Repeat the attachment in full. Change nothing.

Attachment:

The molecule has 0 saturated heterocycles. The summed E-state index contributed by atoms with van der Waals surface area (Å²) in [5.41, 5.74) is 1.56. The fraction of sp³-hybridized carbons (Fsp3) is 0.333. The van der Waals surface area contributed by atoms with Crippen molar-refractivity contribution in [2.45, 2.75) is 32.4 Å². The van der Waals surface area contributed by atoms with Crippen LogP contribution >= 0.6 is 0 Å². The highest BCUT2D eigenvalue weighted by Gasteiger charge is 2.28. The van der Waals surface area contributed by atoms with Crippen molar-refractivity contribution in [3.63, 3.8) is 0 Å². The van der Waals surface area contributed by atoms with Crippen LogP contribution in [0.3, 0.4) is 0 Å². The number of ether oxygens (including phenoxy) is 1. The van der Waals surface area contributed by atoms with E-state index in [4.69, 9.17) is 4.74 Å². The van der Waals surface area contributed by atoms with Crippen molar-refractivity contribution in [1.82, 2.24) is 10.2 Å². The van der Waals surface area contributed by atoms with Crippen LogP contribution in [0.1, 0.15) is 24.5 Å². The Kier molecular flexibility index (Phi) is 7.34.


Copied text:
The molecule has 0 saturated heterocycles. The summed E-state index contributed by atoms with van der Waals surface area (Å²) in [5.41, 5.74) is 1.56. The fraction of sp³-hybridized carbons (Fsp3) is 0.333. The van der Waals surface area contributed by atoms with Crippen molar-refractivity contribution in [2.45, 2.75) is 32.4 Å². The van der Waals surface area contributed by atoms with Crippen LogP contribution >= 0.6 is 0 Å². The highest BCUT2D eigenvalue weighted by Gasteiger charge is 2.28. The van der Waals surface area contributed by atoms with Crippen molar-refractivity contribution in [3.63, 3.8) is 0 Å². The van der Waals surface area contributed by atoms with Crippen LogP contribution in [0.3, 0.4) is 0 Å². The number of ether oxygens (including phenoxy) is 1. The van der Waals surface area contributed by atoms with E-state index in [4.69, 9.17) is 4.74 Å². The van der Waals surface area contributed by atoms with Crippen molar-refractivity contribution in [1.82, 2.24) is 10.2 Å². The van der Waals surface area contributed by atoms with Crippen LogP contribution in [0.1, 0.15) is 24.5 Å². The Kier molecular flexibility index (Phi) is 7.34.